More particularly, laser diode 200 comprises a substrate 100 that includes a semiconductor material of one conductivity type. The described embodiment has an n-type substrate, including n+ type Si. One of skill in the art will recognize that other embodiments are possible including, e.g., other material compositions and conductivity types. The substrate 100 has a top surface 220 and a bottom surface 230. The diffraction grating 210 is defined by dielectric layer 110 portions formed on the top substrate surface 220. The openings 120 of the diffraction grating 210 have a selected width and a spacing ratio (duty cycle) ranging from 20% to 50% and preferably from 35% to 40%. The duty cycle is a ratio of the width of a dielectric ridge to the grating pitch, with the grating pitch Λ being equal to a sum of the opening width w and the spacing d between openings 120 (with spacing d being equal to a width of a diffraction grating 210 ridge.) For example, the width w of each opening 120 may be 250 nm and a spacing d between openings 120 may be 200 nm. The grating pitch Λ determines the wavelength λ of the laser diode 200, such that λ=2neΛ/m, where ne is the effective refractive index of grating layer 270, and m is an integer greater than zero (1, first order; 2, second order, . . . ).

To use the substrate as an electrical contact medium, the electrical conductivity (i.e., doping) type of the material initially formed on the substrate, e.g., the initial III-V materials on Si, should be the same as that of the substrate. In one embodiment, crystalline material 140 may include a low temperature buffer layer such as n-type GaAs deposited onto the exposed top Si surface 220. The GaAs buffer layer has a thickness of about 15 nm to 30 nm with a preferred n-type doping level of about 21018/cm3.

A first cladding layer 268 including n-type Al0.6Ga0.4As is grown on the crystalline material 140 at an elevated temperature to a doping level of 0.2-21018/cm3, with a preferred thickness of between 0.2-0.8 μm. The combined thickness of the crystalline material 140 and the first cladding layer 268 disposed within the openings 120 is less than a height of the grid layer.

A grating layer 270 is grown on the first cladding layer 268. The grating layer 270 may include n-type Al0.4Ga0.6As. The grating layer 270 is n-type doped at a doping level of between 21016/cm3 to 51018/cm3 and preferably about 51017/cm3. The grating layer 270 has a thickness of between about 20 and 500 nm, preferably about 120 nm. Since the grating layer 270 is partially grown inside the openings 120 and continuously grown after coalescence over the dielectric grids 110, the top parts of the dielectric grids defined by dielectric layer 110 portions are surrounded by the grating layer 270.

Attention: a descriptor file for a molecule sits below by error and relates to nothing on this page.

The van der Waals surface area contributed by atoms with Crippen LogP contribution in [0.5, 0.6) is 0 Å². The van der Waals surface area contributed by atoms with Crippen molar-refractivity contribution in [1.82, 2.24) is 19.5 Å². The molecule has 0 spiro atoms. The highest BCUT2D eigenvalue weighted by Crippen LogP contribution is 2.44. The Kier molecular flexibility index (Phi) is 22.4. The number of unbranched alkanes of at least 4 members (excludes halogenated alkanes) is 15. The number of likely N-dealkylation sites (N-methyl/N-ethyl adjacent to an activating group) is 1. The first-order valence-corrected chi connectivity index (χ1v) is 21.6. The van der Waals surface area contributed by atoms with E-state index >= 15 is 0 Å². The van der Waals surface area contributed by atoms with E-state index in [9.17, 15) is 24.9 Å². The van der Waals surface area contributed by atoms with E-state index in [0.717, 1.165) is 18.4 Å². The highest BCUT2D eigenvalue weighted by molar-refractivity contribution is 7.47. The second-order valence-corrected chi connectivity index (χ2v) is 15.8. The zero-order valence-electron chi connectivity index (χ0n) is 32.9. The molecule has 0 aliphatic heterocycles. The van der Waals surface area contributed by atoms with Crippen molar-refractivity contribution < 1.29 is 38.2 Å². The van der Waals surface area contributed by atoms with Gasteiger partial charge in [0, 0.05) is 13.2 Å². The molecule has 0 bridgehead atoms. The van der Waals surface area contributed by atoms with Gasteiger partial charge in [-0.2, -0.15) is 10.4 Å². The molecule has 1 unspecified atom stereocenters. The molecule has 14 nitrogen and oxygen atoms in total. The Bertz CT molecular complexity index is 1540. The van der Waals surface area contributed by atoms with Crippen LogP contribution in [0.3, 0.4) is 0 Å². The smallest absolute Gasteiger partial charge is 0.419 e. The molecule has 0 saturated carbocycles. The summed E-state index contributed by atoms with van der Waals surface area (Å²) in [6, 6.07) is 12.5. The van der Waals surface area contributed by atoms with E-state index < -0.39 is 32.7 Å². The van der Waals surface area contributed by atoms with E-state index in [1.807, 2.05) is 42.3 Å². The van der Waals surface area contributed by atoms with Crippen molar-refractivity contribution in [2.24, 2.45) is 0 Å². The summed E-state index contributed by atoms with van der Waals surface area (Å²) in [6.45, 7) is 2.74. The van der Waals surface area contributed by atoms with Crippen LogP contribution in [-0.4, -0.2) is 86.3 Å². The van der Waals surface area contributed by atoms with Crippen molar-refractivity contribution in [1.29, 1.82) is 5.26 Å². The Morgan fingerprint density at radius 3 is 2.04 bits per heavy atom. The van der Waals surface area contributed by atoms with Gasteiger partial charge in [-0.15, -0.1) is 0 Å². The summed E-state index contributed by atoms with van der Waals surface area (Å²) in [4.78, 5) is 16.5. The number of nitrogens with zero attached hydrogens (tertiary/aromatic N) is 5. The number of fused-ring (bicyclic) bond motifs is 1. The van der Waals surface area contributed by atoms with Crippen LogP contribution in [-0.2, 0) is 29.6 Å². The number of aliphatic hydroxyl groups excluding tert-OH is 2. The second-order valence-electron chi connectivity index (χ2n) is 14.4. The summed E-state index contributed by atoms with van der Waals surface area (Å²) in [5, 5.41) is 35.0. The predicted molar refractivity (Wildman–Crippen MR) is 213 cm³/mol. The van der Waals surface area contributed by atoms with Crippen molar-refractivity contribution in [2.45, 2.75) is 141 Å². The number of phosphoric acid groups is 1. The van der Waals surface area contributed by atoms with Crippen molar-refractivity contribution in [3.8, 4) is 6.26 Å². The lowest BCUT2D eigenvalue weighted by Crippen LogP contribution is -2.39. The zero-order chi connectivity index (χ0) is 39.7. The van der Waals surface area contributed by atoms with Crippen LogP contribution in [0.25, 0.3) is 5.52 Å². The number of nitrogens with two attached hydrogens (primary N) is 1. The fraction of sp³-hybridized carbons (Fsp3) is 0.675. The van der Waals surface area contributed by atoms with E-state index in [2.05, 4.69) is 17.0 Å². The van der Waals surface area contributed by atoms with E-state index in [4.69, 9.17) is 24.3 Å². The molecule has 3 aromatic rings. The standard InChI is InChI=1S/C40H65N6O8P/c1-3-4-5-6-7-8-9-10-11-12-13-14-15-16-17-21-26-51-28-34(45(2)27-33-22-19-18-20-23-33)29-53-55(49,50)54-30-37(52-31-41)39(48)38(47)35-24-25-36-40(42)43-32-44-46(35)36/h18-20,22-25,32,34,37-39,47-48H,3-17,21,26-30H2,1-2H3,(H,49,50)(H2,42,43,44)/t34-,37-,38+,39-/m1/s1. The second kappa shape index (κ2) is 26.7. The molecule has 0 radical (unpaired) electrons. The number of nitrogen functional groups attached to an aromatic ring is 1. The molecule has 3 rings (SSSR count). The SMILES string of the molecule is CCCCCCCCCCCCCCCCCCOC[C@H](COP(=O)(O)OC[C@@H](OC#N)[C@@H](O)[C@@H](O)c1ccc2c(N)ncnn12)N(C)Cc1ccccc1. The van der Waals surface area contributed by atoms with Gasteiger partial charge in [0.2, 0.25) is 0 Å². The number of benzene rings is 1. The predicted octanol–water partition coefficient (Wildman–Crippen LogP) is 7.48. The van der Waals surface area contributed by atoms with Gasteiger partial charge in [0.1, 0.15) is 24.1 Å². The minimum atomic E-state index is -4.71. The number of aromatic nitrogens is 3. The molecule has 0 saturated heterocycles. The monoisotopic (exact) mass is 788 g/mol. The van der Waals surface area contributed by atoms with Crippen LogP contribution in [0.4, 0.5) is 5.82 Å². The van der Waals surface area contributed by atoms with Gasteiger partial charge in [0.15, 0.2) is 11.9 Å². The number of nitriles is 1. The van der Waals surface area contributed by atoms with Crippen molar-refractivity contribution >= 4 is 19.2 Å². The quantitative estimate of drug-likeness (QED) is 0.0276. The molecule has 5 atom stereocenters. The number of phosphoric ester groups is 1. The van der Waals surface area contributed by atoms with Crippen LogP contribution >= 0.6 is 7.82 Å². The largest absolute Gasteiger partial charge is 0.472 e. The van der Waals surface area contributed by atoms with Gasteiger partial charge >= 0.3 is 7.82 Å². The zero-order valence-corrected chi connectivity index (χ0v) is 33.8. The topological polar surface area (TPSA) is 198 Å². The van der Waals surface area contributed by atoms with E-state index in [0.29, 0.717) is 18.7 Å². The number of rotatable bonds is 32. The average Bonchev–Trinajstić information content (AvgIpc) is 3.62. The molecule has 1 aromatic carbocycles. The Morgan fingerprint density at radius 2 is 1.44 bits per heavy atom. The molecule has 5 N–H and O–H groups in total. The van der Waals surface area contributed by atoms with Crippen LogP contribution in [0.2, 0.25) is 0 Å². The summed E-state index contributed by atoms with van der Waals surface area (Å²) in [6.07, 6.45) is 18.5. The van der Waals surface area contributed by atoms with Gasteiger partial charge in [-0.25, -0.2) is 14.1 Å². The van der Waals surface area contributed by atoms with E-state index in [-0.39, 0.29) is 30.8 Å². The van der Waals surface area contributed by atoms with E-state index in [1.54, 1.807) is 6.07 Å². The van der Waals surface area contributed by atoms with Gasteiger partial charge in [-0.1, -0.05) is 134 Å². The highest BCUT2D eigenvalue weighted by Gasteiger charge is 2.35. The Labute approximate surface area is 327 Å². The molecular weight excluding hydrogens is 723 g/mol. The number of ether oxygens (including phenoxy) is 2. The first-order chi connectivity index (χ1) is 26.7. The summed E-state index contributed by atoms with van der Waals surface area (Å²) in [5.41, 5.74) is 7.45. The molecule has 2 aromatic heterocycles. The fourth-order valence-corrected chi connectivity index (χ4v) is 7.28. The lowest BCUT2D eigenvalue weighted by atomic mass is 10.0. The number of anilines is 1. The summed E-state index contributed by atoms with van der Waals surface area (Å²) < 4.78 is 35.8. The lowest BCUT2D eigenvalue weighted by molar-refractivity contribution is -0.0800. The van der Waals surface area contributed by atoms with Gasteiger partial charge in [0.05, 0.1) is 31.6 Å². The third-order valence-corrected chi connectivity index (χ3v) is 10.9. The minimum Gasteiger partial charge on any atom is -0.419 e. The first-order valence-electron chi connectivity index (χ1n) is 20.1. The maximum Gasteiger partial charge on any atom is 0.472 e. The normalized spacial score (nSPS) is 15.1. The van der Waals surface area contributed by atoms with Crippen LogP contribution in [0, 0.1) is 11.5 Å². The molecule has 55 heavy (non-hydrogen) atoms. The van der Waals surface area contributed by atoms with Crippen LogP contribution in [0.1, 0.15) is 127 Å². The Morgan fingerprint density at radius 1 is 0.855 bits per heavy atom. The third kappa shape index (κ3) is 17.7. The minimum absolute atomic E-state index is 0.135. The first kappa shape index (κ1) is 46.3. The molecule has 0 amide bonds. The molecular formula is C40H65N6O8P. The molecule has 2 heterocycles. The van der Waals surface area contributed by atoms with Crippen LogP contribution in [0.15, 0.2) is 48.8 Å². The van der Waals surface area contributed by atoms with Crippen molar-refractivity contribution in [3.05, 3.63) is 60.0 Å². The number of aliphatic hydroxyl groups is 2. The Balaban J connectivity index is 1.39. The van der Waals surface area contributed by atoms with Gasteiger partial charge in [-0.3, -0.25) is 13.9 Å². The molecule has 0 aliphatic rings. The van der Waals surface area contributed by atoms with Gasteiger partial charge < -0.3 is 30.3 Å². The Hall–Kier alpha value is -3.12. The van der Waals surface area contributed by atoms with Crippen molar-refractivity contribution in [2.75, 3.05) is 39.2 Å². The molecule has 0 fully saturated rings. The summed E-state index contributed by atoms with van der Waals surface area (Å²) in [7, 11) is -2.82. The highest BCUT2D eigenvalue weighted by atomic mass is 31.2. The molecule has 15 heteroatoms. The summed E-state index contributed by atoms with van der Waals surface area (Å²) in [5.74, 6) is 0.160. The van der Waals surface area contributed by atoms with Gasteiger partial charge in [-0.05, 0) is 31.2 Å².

A graded spacer layer 272 is grown on the grating layer 270. The graded spacer layer 272 includes AlGaAs, preferably Al0.6Ga0.4As at the surface of grating layer and Al0.4Ga0.6As away from the grating layer 270. The spacer layer 272 is n-doped with a doping level of between 21016/cm3 to 51018/cm3 and preferably about 51017/cm3. The spacer layer 272 has a thickness selected from a range of between about 20 and 500 nm, preferably about 100 nm.

A graded first confining layer 274, i.e., a first waveguide, of undoped Al0.60-0.20Ga0.40-0.80As is formed over the graded spacer layer 272. The graded first confining layer 274 has a thickness selected from a range of between about 20 and 400 nm, preferably about 120 nm.

An active layer (also referred to herein as active region), including a multi-quantum well region 280 is formed over graded first confining layer 274. Referring also to FIG. 3, the multi-quantum well region 280 includes a first quantum well layer 276 of undoped GaAs having a thickness of, e.g., about 3 to 7 nm. Disposed over the first quantum well layer 276 is a barrier layer 275 of Al0.05-0.60Ga0.40-0.95As, preferably Al0.25Ga0.75As. The barrier layer 275 has a thickness of between 5 and 100 nm, and preferably has a thickness of 40 nm. A second quantum well layer 278 of undoped GaAs is disposed over the barrier layer 275. The second quantum well layer 278 has a thickness of about 3-7 nm.

A graded second confining layer 282, i.e., a second waveguide, of undoped Al0.20-0.60Ga0.80-0.40As is formed over the second quantum well layer 278. The graded second confining layer 282 has a thickness of between about 20 and 400 nm and preferably 120 nm.

A second cladding layer 284 is formed over the graded second confining layer 282. The second cladding layer 284 is graded p-type, and includes Al0.4-0.6Ga0.6-0.4As as the second confining layer, with a higher content Al at the surface away from the graded second confining layer 282. The second cladding layer 284 is p-type doped with, e.g., carbon, zinc, or magnesium to a level of between 11017 cm−3 to 51018 cm−3, and has a thickness of between 300 nm and 3000 nm, preferably 1000 nm.

The illustrated configuration forms a single mode laser with the indicated optical field distribution 285.

A p+ type cap layer 286 of GaAs is grown over the second cladding layer 284. The cap layer 286 is doped to a level of between 51017 cm−3 to 51020 cm−3, and preferably about 1-31019 cm−3, and has a thickness of between 10 nm and 500 nm, preferably about 300 nm thick.